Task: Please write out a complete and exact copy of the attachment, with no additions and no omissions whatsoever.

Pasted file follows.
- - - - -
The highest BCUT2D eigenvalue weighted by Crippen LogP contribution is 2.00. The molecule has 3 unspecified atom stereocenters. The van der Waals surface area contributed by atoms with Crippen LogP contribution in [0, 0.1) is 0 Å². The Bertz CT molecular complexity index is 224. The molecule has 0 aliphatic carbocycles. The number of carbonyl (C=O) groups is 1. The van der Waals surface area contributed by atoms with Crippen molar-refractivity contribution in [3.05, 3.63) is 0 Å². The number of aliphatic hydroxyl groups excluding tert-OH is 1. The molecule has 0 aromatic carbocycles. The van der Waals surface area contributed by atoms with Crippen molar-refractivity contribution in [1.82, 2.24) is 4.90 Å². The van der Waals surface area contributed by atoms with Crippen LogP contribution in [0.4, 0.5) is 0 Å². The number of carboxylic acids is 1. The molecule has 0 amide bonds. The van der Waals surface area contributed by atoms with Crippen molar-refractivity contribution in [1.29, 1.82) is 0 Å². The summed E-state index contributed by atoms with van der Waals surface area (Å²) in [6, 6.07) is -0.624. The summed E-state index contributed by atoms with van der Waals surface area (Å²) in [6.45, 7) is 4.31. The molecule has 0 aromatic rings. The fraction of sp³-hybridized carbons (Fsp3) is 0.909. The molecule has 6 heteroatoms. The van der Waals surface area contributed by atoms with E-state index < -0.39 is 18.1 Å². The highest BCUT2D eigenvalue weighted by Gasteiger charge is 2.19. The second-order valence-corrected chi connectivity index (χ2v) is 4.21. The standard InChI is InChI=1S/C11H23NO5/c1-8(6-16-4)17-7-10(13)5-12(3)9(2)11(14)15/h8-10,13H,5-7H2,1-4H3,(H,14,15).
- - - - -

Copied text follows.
The highest BCUT2D eigenvalue weighted by Crippen LogP contribution is 2.00. The molecule has 3 unspecified atom stereocenters. The van der Waals surface area contributed by atoms with Crippen LogP contribution in [0, 0.1) is 0 Å². The Bertz CT molecular complexity index is 224. The molecule has 0 aliphatic carbocycles. The number of carbonyl (C=O) groups is 1. The van der Waals surface area contributed by atoms with Crippen molar-refractivity contribution in [3.05, 3.63) is 0 Å². The number of aliphatic hydroxyl groups excluding tert-OH is 1. The molecule has 0 aromatic carbocycles. The van der Waals surface area contributed by atoms with Crippen molar-refractivity contribution in [1.82, 2.24) is 4.90 Å². The van der Waals surface area contributed by atoms with Crippen LogP contribution in [0.4, 0.5) is 0 Å². The number of carboxylic acids is 1. The molecule has 0 amide bonds. The van der Waals surface area contributed by atoms with Crippen molar-refractivity contribution in [1.29, 1.82) is 0 Å². The summed E-state index contributed by atoms with van der Waals surface area (Å²) in [6, 6.07) is -0.624. The summed E-state index contributed by atoms with van der Waals surface area (Å²) in [6.45, 7) is 4.31. The molecule has 0 aromatic rings. The fraction of sp³-hybridized carbons (Fsp3) is 0.909. The molecule has 6 heteroatoms. The van der Waals surface area contributed by atoms with E-state index < -0.39 is 18.1 Å². The highest BCUT2D eigenvalue weighted by Gasteiger charge is 2.19. The second-order valence-corrected chi connectivity index (χ2v) is 4.21. The standard InChI is InChI=1S/C11H23NO5/c1-8(6-16-4)17-7-10(13)5-12(3)9(2)11(14)15/h8-10,13H,5-7H2,1-4H3,(H,14,15).